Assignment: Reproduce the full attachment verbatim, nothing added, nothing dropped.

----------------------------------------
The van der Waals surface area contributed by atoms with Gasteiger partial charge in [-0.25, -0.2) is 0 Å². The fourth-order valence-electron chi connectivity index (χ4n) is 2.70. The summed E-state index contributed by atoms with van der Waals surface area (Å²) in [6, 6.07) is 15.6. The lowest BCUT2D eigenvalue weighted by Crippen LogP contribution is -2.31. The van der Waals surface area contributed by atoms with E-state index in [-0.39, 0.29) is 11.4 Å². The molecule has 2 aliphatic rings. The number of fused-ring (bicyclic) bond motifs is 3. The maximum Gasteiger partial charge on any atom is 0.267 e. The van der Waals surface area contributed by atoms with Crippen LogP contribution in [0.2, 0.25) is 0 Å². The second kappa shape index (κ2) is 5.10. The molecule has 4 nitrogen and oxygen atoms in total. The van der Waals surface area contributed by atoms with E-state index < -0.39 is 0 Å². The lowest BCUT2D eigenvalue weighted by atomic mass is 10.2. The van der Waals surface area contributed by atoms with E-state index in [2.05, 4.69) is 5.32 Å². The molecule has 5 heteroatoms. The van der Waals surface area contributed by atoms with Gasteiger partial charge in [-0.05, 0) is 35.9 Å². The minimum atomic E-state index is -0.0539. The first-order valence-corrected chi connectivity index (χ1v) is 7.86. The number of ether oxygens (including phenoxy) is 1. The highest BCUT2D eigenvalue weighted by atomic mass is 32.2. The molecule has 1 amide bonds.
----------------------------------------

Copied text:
The van der Waals surface area contributed by atoms with Gasteiger partial charge in [-0.25, -0.2) is 0 Å². The fourth-order valence-electron chi connectivity index (χ4n) is 2.70. The summed E-state index contributed by atoms with van der Waals surface area (Å²) in [6, 6.07) is 15.6. The lowest BCUT2D eigenvalue weighted by Crippen LogP contribution is -2.31. The van der Waals surface area contributed by atoms with E-state index in [-0.39, 0.29) is 11.4 Å². The molecule has 2 aliphatic rings. The number of fused-ring (bicyclic) bond motifs is 3. The maximum Gasteiger partial charge on any atom is 0.267 e. The van der Waals surface area contributed by atoms with Crippen LogP contribution in [0.2, 0.25) is 0 Å². The second kappa shape index (κ2) is 5.10. The molecule has 4 nitrogen and oxygen atoms in total. The van der Waals surface area contributed by atoms with E-state index < -0.39 is 0 Å². The lowest BCUT2D eigenvalue weighted by atomic mass is 10.2. The van der Waals surface area contributed by atoms with E-state index in [2.05, 4.69) is 5.32 Å². The molecule has 5 heteroatoms. The van der Waals surface area contributed by atoms with Gasteiger partial charge in [-0.05, 0) is 35.9 Å². The minimum atomic E-state index is -0.0539. The first-order valence-corrected chi connectivity index (χ1v) is 7.86. The number of ether oxygens (including phenoxy) is 1. The highest BCUT2D eigenvalue weighted by atomic mass is 32.2. The molecule has 1 amide bonds.